Ryan telling us about the oyster harvest…
The topic of Jon’s senior seminar sounds pretty grim: For several weeks now, our senior have learned about “our dying oceans”. A few weeks ago, on a beautiful, sunny March afternoon, Ryan Birch (’98) who is working as assistant conservation office in Brewster, MA paid us a visit and taught us all about oysters, how to grow them, how to harvest them, and – most importantly – how to shuck and eat them. :-)
… selling us on smoked Tabasco sauce (with David looking a bit skeptically) …
… and after showing us the tool of the trade …
… the first oyster is almost ready to be eaten.
Scott is an old pro with the oyster knife…
… and Lauren figures it out pretty quickly too.
Needless to say, there were no leftovers. Thank you Ryan!
One thing that kept us all busy during the first weeks of the semester was the search for a new conservation biologist. After reading many, many applications, coming up with short-lists, checking them once, checking them twice, meeting lots of candidates via Skype and in person, we made our decision and offered the position to Amber who gladly accepted.
Just in case you wondered what a “hellbender” looks like.
Amber is currently an assistant professor of biology at Bloomsburg State University in Pennsylvania, where she studies amphibians, especially hellbender salamanders. This Fall she will teach a non majors course on conservation biology and co-teach our methods with Joan Morrison.
As many of you may know, Joan Morrison is on phased retirement and will only teach a few more courses for us. So, if you ever wanted to take conservation biology with Joan: Don’t delay, sign up today (OK, once course registration opens).
To say that not much has happened since my last post is an understatement. To say that the transition from a sabbatical back to teaching was no big deal might be even a bigger one. I could get used to showing up in the lab each morning, doing a few measurements and thinking a few deep thoughts in my office… Needless to say, the last few weeks were a bit busy: we hired two new faculty members (more on that in an upcoming post), I am teaching three courses, and my research students keep me busy too.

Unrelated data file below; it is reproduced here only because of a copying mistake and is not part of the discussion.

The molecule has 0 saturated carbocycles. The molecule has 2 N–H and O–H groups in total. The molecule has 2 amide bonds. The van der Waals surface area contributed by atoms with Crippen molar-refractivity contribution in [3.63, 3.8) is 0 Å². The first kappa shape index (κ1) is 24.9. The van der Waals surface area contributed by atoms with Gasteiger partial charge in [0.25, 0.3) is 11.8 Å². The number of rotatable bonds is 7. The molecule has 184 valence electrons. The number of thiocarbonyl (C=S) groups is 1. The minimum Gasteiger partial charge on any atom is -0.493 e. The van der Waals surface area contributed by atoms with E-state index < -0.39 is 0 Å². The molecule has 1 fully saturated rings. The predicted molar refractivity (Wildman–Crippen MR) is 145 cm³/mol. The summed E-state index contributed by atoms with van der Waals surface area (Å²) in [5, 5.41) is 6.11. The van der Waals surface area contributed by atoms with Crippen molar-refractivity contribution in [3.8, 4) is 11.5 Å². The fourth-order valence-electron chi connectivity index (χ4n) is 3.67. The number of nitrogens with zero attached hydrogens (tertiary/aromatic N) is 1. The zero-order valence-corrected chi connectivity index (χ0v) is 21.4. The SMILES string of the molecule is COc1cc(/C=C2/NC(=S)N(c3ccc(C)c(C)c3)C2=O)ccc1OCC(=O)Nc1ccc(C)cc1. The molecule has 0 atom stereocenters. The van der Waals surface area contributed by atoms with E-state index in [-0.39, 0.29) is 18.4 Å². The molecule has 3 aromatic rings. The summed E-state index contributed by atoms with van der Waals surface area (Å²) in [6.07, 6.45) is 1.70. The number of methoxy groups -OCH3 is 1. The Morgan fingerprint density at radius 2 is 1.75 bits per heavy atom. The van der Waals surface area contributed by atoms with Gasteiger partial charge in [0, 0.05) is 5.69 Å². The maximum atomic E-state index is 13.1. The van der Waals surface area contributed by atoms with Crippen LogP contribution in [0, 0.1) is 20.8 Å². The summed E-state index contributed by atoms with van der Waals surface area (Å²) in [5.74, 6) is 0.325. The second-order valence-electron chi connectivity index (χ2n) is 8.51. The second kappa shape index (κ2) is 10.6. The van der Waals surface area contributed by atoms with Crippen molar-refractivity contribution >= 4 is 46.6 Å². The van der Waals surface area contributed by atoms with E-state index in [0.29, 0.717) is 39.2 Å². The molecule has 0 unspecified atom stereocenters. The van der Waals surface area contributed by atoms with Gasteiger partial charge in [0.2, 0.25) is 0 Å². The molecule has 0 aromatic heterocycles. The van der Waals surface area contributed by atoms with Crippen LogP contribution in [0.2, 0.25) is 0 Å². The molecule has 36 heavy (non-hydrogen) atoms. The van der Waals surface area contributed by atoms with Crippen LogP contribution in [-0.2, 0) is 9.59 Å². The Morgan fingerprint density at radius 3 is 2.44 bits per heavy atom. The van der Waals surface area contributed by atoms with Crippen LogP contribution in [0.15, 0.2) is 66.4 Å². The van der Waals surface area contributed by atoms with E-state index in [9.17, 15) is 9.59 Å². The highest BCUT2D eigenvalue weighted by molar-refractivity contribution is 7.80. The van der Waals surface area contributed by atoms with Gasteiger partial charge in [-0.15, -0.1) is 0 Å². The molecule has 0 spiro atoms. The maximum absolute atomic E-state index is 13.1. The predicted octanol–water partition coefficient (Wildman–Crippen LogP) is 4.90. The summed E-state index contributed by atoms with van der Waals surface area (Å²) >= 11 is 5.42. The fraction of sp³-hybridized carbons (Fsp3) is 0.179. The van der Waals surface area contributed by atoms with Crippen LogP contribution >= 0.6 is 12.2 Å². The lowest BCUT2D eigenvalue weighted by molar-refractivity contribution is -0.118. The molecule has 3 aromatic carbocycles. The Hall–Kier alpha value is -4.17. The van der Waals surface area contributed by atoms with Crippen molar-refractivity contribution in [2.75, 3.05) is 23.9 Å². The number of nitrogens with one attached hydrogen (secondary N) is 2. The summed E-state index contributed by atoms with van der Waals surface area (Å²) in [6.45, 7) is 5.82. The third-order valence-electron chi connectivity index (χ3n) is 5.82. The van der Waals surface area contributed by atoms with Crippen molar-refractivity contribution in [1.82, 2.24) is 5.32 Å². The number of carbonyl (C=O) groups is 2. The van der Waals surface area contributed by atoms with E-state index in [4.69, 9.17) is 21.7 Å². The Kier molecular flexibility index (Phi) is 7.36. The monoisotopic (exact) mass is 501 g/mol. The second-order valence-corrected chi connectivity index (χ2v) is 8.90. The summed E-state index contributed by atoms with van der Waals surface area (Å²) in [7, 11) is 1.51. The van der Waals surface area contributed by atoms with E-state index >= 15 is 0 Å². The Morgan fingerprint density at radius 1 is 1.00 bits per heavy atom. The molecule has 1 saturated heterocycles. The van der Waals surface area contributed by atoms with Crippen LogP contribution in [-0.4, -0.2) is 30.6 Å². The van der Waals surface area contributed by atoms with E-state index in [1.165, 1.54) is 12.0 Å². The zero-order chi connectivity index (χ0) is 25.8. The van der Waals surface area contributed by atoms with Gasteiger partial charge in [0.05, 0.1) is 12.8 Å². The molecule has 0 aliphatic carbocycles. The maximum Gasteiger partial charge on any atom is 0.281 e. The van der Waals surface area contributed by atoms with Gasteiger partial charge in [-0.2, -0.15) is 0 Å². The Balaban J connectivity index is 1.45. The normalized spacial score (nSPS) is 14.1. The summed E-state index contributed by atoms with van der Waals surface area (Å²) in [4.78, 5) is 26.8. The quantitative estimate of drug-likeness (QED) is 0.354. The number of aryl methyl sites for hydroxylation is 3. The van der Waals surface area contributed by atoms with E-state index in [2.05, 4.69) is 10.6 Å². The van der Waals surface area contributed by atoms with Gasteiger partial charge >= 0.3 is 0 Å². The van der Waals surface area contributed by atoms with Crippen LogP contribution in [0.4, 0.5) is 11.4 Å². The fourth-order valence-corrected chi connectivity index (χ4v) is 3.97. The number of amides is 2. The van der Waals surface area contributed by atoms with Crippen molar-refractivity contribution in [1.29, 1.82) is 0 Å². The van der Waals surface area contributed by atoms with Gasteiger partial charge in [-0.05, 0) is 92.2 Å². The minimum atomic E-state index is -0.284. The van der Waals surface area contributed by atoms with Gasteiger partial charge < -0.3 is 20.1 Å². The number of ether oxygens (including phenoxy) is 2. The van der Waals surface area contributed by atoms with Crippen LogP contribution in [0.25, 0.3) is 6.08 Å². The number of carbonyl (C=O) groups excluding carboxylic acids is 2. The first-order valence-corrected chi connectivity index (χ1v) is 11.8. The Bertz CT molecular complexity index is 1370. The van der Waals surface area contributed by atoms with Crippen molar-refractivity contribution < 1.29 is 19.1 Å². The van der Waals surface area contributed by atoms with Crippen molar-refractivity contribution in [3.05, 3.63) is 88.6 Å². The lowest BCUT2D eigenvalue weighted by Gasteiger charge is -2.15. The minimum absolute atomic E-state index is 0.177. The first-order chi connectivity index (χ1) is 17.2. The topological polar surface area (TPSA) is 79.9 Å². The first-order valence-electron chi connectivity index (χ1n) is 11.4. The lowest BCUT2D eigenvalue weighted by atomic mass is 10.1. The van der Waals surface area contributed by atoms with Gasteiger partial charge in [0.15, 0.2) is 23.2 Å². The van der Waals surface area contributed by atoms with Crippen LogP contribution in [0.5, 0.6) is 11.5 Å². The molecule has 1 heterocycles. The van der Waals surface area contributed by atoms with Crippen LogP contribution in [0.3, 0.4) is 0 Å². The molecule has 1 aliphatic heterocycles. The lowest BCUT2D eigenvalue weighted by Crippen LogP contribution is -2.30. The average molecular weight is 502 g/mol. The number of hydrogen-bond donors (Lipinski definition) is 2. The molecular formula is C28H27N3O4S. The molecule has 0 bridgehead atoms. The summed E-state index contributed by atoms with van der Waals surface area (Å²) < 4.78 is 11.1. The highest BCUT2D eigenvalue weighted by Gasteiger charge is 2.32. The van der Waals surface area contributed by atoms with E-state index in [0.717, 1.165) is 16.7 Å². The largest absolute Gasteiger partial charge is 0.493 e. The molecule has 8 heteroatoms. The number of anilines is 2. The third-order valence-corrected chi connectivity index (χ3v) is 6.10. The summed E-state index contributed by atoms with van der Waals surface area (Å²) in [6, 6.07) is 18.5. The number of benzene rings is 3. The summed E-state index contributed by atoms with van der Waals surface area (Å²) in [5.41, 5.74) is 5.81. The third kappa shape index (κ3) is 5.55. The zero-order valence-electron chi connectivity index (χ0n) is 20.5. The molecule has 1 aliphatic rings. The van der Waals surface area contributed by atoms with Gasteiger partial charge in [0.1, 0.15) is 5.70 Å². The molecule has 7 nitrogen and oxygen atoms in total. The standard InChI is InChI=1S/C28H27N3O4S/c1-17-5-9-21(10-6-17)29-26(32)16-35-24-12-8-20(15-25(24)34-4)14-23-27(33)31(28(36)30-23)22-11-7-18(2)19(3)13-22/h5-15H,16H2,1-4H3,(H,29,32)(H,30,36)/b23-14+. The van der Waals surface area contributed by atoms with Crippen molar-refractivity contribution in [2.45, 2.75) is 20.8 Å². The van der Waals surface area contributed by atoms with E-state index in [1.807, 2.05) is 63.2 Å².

Nevertheless, I was in for a (very nerdy) treat this Saturday. For years I have been walking past our seismograph, checked the screen and saw nothing, or noticed an earthquake that had happened some place on earth. “Nice“, I usually thought, “that was a big one, better check out where it happened…“. This Saturday, however, while packing the car for a quick sampling trip to Hammonasset State Park I saw the waves arrive while I stared at the screen. It was cool to think that for a few minutes the biggest vibrations in the building came from a place a few thousand miles away. I stared for a while, returned to packing the car (T.J. was supposed to show up in half an hour, so I didn’t want to be late), and snapped a picture of the screen a bit later. The earthquake, it turned out occurred at 11:26 UTC in the Caribbean, and you can read all about it here.
Looks dry to me … how tricky can it be to get a core from here?
The sampling trip was exciting as well. T.J. and I headed down to Long Island Sound to core a salt marsh in Hammonasset State park. We’ve been there before in the winter of 2014 when everything was frozen. This time it was different: the marsh was one soupy mess. On our first walk out to the coring site, T.J. went in to his knees. On our second trip out I went in to my chest. That’s when I decided that the camera would stay on dry land. After a few more trial and errors we had it pretty much figured out and stayed dry – until we cut corners – and in we went again. Nevertheless, we got eight meters of hideously smelly core with no bottom in sight. So, we might find ourselves some football players, hope for a colder winter next year, and return in January for a third try. In the meantime, T.J. will analyze what we have, and the cores will stink up the fridge, lending that particular aroma to McCookout stuff.
Psychedelic core … HAM 16A – drive 1 – the first of eight beautifully smelly salt marsh cores.